The module examines Criminological and social scientific perspectives on drug governance and addiction.
The aim of this module is to provide the student with a wide-ranging and critical understanding of the governance of drugs and the application of discourses of addiction in framing drug consumption practices.
By the end of this module the student should be able to:
1. Understand the historical, political and social determinants of drug consumption and its problematization.
2. Appraise the contribution of different perspectives relevant to the understanding and explanation of addiction.
3. Consider critically the historical and/or contemporary representation of problematic and addictive consumption in culture.
4. Assess a number of key contemporary approaches deployed in the management of drug use and/or addiction.
1 Historical, political and social contexts of drugs consumption and governance
Historical contexts in the growth of drug consumption and it governance State and criminal justice drugs policy in the UK 12 step and other recovery movements
2 Theorizing addiction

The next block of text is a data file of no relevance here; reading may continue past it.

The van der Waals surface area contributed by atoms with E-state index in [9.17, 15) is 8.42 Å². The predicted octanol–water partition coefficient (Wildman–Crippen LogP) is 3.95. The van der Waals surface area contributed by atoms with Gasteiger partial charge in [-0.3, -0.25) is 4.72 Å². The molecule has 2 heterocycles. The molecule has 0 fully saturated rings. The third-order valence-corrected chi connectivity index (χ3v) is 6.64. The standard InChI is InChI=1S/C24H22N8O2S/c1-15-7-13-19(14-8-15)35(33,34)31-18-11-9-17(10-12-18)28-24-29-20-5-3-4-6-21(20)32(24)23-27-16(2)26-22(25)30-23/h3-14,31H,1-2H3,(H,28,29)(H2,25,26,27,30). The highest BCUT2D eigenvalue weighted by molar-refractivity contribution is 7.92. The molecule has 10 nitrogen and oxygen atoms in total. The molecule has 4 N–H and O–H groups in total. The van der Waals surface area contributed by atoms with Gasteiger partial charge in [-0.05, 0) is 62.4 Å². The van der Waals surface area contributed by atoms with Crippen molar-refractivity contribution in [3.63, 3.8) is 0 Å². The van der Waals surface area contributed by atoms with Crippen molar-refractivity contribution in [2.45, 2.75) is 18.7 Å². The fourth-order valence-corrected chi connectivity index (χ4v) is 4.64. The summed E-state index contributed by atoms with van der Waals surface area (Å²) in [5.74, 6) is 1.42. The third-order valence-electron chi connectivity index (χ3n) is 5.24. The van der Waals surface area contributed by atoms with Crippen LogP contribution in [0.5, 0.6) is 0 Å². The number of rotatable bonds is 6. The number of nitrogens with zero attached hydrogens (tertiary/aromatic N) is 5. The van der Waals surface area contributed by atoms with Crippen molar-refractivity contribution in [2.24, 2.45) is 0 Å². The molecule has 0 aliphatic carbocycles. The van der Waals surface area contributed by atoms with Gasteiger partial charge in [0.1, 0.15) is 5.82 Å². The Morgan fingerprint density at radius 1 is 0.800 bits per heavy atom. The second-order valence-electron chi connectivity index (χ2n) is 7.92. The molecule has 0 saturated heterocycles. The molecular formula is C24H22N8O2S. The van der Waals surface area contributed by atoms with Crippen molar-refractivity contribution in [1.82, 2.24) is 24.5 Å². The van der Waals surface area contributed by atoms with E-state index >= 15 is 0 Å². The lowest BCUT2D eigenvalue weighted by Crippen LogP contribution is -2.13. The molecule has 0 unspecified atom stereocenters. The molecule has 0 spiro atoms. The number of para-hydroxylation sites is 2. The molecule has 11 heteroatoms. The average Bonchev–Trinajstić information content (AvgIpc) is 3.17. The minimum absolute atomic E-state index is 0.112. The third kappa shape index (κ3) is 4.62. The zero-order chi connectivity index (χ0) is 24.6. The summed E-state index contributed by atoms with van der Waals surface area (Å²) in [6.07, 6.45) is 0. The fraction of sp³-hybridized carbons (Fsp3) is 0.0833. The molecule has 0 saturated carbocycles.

Freedom, compulsion and willpower Neuropharmacology (and its critics). The social construction of addiction Sociological approaches
3 Case studies
Heroin and Opioids. Smoking and anti-smoking. Alcohol.
Teaching and Learning Work Loads
|Teaching and Learning Method||Hours|
SCQF Level - The Scottish Credit and Qualifications Framework provides an indication of the complexity of award qualifications and associated learning and operates on an ascending numeric scale from Levels 1-12 with SCQF Level 10 equating to a Scottish undergraduate Honours degree.
Credit Value – The total value of SCQF credits for the module. 20 credits are the equivalent of 10 ECTS credits. A full-time student should normally register for 60 SCQF credits per semester.
We make every effort to ensure that the information on our website is accurate but it is possible that some changes may occur prior to the academic year of entry. The modules listed in this catalogue are offered subject to availability during academic year 2021/22 , and may be subject to change for future years.